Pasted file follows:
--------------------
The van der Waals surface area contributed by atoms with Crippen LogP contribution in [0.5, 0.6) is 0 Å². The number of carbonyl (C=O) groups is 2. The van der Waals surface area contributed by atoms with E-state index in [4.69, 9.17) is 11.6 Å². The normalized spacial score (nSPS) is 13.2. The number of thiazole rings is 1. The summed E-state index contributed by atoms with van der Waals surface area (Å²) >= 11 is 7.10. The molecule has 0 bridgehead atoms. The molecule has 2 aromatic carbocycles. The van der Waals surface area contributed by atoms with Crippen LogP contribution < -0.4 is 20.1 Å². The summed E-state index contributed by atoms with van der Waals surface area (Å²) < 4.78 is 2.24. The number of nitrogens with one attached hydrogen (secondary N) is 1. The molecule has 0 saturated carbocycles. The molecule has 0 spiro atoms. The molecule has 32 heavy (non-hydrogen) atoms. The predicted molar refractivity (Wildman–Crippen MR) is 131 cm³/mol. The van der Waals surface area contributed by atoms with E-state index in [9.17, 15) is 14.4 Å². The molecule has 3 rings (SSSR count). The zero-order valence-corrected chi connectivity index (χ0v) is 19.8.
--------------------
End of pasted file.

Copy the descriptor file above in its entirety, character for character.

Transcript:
The van der Waals surface area contributed by atoms with Crippen LogP contribution in [0.5, 0.6) is 0 Å². The number of carbonyl (C=O) groups is 2. The van der Waals surface area contributed by atoms with E-state index in [4.69, 9.17) is 11.6 Å². The normalized spacial score (nSPS) is 13.2. The number of thiazole rings is 1. The summed E-state index contributed by atoms with van der Waals surface area (Å²) >= 11 is 7.10. The molecule has 0 bridgehead atoms. The molecule has 2 aromatic carbocycles. The van der Waals surface area contributed by atoms with Crippen LogP contribution < -0.4 is 20.1 Å². The summed E-state index contributed by atoms with van der Waals surface area (Å²) < 4.78 is 2.24. The number of nitrogens with one attached hydrogen (secondary N) is 1. The molecule has 0 saturated carbocycles. The molecule has 0 spiro atoms. The molecule has 32 heavy (non-hydrogen) atoms. The predicted molar refractivity (Wildman–Crippen MR) is 131 cm³/mol. The van der Waals surface area contributed by atoms with E-state index in [9.17, 15) is 14.4 Å². The molecule has 3 rings (SSSR count). The zero-order valence-corrected chi connectivity index (χ0v) is 19.8.